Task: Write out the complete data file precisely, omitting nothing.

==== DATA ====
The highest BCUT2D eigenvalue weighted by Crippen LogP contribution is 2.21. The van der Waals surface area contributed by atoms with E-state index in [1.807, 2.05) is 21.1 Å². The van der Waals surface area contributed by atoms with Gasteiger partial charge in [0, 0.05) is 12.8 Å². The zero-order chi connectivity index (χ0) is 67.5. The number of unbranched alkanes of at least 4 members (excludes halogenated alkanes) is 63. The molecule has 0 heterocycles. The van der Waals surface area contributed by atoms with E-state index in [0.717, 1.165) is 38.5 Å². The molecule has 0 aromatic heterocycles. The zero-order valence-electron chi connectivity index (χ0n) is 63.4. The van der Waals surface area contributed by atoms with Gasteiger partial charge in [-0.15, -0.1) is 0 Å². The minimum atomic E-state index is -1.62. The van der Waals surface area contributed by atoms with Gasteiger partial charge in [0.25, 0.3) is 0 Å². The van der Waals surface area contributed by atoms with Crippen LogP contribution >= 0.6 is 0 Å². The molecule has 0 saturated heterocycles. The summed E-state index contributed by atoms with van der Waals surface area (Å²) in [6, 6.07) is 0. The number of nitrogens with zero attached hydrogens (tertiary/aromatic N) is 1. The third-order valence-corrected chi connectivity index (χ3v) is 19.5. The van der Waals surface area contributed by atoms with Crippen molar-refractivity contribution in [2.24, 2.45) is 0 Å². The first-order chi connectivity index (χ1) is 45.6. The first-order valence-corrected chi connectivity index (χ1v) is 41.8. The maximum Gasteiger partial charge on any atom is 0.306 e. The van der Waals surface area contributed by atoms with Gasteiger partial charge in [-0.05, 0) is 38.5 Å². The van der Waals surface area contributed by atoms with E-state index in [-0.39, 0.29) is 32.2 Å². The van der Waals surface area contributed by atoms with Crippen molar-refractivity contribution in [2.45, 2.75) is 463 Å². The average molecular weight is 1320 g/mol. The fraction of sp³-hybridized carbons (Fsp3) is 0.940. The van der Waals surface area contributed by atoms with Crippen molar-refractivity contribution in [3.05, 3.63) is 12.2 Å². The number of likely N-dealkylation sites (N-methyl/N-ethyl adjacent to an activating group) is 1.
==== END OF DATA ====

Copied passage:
The highest BCUT2D eigenvalue weighted by Crippen LogP contribution is 2.21. The van der Waals surface area contributed by atoms with E-state index in [1.807, 2.05) is 21.1 Å². The van der Waals surface area contributed by atoms with Gasteiger partial charge in [0, 0.05) is 12.8 Å². The zero-order chi connectivity index (χ0) is 67.5. The number of unbranched alkanes of at least 4 members (excludes halogenated alkanes) is 63. The molecule has 0 heterocycles. The van der Waals surface area contributed by atoms with E-state index in [0.717, 1.165) is 38.5 Å². The molecule has 0 aromatic heterocycles. The zero-order valence-electron chi connectivity index (χ0n) is 63.4. The van der Waals surface area contributed by atoms with Gasteiger partial charge in [-0.15, -0.1) is 0 Å². The minimum atomic E-state index is -1.62. The van der Waals surface area contributed by atoms with Gasteiger partial charge in [0.25, 0.3) is 0 Å². The van der Waals surface area contributed by atoms with Crippen LogP contribution >= 0.6 is 0 Å². The molecule has 0 saturated heterocycles. The summed E-state index contributed by atoms with van der Waals surface area (Å²) in [6, 6.07) is 0. The number of nitrogens with zero attached hydrogens (tertiary/aromatic N) is 1. The third-order valence-corrected chi connectivity index (χ3v) is 19.5. The van der Waals surface area contributed by atoms with Crippen molar-refractivity contribution in [2.24, 2.45) is 0 Å². The first-order chi connectivity index (χ1) is 45.6. The first-order valence-corrected chi connectivity index (χ1v) is 41.8. The maximum Gasteiger partial charge on any atom is 0.306 e. The van der Waals surface area contributed by atoms with Gasteiger partial charge in [-0.05, 0) is 38.5 Å². The van der Waals surface area contributed by atoms with E-state index in [-0.39, 0.29) is 32.2 Å². The van der Waals surface area contributed by atoms with Crippen molar-refractivity contribution in [2.45, 2.75) is 463 Å². The average molecular weight is 1320 g/mol. The fraction of sp³-hybridized carbons (Fsp3) is 0.940. The van der Waals surface area contributed by atoms with Crippen molar-refractivity contribution in [3.05, 3.63) is 12.2 Å². The number of likely N-dealkylation sites (N-methyl/N-ethyl adjacent to an activating group) is 1.